Making Chestnut Flour – Cooking and Preserving Chestnuts
I promised a post about making chestnut flour when I wrote about our two prolific chestnut trees last month. I managed to get all the way up to the point of picking, scoring, roasting, peeling and freezing the chestnuts, but just couldn’t find time for the last step: Grinding them into flour.
Today for lunch I decided to try adding chestnuts into the everything-goes omelet mix I whipped up (eggs, sausage, chives, fennel seeds, mozzarella, cheddar cheese, cilantro, salsa, salt, pepper, milk – and chestnut flour) so it was time to finish the process. Not having the time to grind all of our chestnuts into flour consistency, I just threw a few of them into a mortar and pestle combo and mashed them up for a single serving. I had to wait until they thawed first, which doesn’t take long if you put them in a bag submerged in hot water, or just nuke them. But I’m getting ahead of myself. First you have to…
#1 Pick the Chestnuts - Get them off the ground and either into the fridge or freezer, or roast them within a few days. Otherwise many of them will go bad (e.g. get wormy). They should be fine for several weeks uncooked in the fridge, but ideally you would roast them, peel them and freeze them within a week after they fall to the ground. Once frozen you can relax; they should stay good all year.
#2 Score the chestnuts. Cut an X into the flat side of the chestnut (if there is one) to allow moisture to escape as they roast. Otherwise you might have a few explode. This also makes it easier to peel them. Remember, the bigger the X, the easier they are to peel.
#3 - Roast the Chestnuts. I used a dutch oven and put a tiny bit of water in the bottom. My dutch oven has a rack that goes on the bottom so none of the chestnuts were actually touching the water. Or you could just use a cookie sheet in the oven.
#4 - Peel the Roasted Chestnuts. This is by far the most time consuming and labor intensive part of the process. It is a good activity to do while watching a movie or hanging out on the porch and enjoying the sunshine. Just make sure you leave more in the bowl than you eat.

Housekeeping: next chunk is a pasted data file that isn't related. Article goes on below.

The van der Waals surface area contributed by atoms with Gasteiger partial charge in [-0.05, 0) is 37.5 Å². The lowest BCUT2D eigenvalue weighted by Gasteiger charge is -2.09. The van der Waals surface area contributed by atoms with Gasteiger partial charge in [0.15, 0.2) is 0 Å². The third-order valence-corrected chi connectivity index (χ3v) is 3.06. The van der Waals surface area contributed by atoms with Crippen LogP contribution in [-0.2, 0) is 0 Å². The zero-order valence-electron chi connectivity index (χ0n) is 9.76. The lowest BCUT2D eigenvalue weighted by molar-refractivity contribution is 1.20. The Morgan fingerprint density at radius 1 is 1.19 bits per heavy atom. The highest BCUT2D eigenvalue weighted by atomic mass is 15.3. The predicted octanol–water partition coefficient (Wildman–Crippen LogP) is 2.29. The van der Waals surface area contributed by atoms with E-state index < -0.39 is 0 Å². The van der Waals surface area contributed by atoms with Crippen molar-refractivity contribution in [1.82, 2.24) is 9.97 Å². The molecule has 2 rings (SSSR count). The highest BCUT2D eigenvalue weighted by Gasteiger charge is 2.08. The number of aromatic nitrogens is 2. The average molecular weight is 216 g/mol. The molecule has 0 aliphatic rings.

#5 & #6 - Freeze and Crush the Chestnuts. I don't see why this has to be in any particular order, but maybe someone else knows. I froze mine first. They went straight from the bowl of peeled chestnuts into a baggie in the freezer. Then when I needed some today I just pulled out a few and ground them up like flour to add into a meal. It would be great stuff for thickening soups and I can't wait to try it in the butternut squash soup Missy plans on making tomorrow. Even for bread I'm going to try it this way. Our zucchini bread turns out just fine without drying out the zucchini first. You may want to dry it out though if it is going to be your ONLY flour, rather than mixing it with wheat flour like we will.
We often think of our veggie gardens, chickens and maybe milk goats when it comes to self-sufficiency talk these days. Moving to this new place has reminded me of all of the other sources of free food out there for the taking, like the chestnuts and walnuts that lay to rot all over America. We pass apple trees all the time with the ground completely covered in rotting apples that could have been eaten. I’m going to try tapping our walnut and maple trees for syrup next year. And of course there are all of the berries to be had for the picking. Last but not least, we’ve added fish to our list of free food and aquaculture to our list of things to study now that we have a pond. And that’s all before planting a single seed!
PS: The everything-goes omelets were delicious!
Category: Food, The Transplants